NEPP Hand Sewing Tutorial

This tutorial for our NEPP Hand Sewing Kits, but can work for any running stitch application.
*Note: I am self taught. I tend to over-do things with hand sewing because I want it to last. I am always learning – if I learn something new to make this process better, I will update as necessary!

To start, I use these tools:
Thimble – Dritz Soft Comfort Thimble size M – it’s inexpensive and works pretty well.
Needle – John James Sharps 12
Thread – Superior Kimono Silk Thread #100
Small Scissors

For our kits, I would recommend laying out all the pieces before sewing – it’s easier to check placement that way, but it’s not necessary.

Get ready for some photos and sorry for the few blurry ones…

Start by taking some thread from the spool, and threading your needle (don’t cut the thread – making sure it’s the right end to use), then tie a knot in the thread directly to the needle:

Tying Knot on NeedleI use a very fine silk thread, so I tie it twice – really tight and it still has no problem going through the fabric with the needle:

Knotted NeedleNow, pull about 12-18″ of thread from the needle to the spool and cut. You don’t want it too long, just enough to go from your hand to your elbow – to make a nice one-pull stitch. Make a quilters knot at the other end. There is a tutorial here by Amanda Lipscomb on how to do that. Again, since I’m using fine thread, I “wrap” the thread about 6 times instead of 2.

Quilters KnotTime to pick the two pieces you want to sew together. From your layout, start at the center and flip one piece over another at your chosen seam, to make sure you are sewing the seam in the right direction. I’m right-handed, so I pin the left side, then stick my needle in the right side, connecting the two points on both fabrics:Pin And Needle In PlaceI always check the backside to make sure the points are lining up before starting:Check Backside 1Then run your needle from the back to the front a stitch away from the point:First StitchThis is where I go a little overboard and tie another knot here – I like to knot at every corner just in case I sew a wrong piece in, or the wrong side… I can take out any one stitch without any other stitches coming out:Overkill KnotFrom here I take a backstitch to the first point:backstitchThen it’s time for the actual running stitch:First Running StitchI take about 3-5 stitches, then check the back before pulling it through:Check Backside 2Adjust as necessary to make the stitch lines line up as much as possible – this will give you very accurate seams. Pull the thread through and take a backstitch before your next running stitch:backstitch2Continue on to the end point – bring the needle to the top:Running Stitch To EndAlways check your backside (*giggle*):Check Backside3Take a backstitch:Backstitch To Make KnotTie a knot:Knot At EndYAY!! You made your first Y-seam!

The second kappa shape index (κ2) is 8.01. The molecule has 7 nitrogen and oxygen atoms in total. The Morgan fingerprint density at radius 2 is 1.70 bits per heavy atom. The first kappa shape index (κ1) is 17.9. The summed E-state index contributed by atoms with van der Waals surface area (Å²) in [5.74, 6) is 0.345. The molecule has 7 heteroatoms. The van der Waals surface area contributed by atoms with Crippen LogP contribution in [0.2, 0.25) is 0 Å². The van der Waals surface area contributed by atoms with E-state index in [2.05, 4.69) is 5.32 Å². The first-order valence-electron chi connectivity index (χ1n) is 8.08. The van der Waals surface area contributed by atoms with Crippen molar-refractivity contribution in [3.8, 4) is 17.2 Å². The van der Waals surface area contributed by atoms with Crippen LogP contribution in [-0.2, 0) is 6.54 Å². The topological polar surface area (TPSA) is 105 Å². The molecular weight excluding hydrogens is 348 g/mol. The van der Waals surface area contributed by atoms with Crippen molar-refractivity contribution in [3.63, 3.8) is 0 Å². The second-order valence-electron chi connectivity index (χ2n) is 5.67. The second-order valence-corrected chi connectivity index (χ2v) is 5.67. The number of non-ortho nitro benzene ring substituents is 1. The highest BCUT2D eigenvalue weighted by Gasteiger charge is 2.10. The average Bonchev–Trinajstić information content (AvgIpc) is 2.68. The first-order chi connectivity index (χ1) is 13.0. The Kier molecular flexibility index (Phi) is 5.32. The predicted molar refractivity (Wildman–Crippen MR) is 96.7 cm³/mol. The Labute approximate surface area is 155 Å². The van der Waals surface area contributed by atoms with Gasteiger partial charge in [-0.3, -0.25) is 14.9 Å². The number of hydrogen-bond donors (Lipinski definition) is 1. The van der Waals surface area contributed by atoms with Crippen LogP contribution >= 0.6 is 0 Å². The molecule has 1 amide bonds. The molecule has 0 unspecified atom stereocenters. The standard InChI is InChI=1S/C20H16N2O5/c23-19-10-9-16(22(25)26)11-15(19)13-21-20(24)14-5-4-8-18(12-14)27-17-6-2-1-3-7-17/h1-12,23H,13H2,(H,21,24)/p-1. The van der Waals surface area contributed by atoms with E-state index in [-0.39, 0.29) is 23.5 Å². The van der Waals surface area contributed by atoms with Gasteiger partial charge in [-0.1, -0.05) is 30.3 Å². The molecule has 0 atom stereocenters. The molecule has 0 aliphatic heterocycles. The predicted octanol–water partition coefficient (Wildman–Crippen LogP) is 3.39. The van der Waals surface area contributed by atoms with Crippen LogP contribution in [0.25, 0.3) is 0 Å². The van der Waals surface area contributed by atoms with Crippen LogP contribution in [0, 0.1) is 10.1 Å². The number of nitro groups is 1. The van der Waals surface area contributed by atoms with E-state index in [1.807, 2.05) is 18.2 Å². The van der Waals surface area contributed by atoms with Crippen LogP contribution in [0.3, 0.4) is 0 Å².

Every seam is done the same way… to get to the next seam, put your needle from the back to the front, right on the point. Be very careful not to catch any other fabric:Bring Needle Up From BackCheck your placement and put the next piece on by connecting it at the point:Connect Third PiecePin the other end in place:Pin And Needle In Place2Pull needle to the back then back to the front about a stitch away from the point. I also use a wonder clip here to make sure the seam allowance of the first piece does not interfere with the stitching. The most important thing: Only sew two pieces of fabric together at a time, do not catch any other fabric, especially when knotting at the ends!!:First Stitch2Tie a knot, backstitch to the point:Overkill Knot2Check the backside:Running Stitch2 backsideStart your running stitch and continue:Runningstitch2Keep going until you get close to the end of your thread. Get to the end of a seam and tie a knot as usual, then tie another knot into the seam allowance of the top fabric (only one piece of fabric) – do not tie the ending knot into both fabrics in the seam allowance.

I really hope this is helpful in getting someone new to feel comfortable in starting a hand sewing project like this. Happy Sewing!

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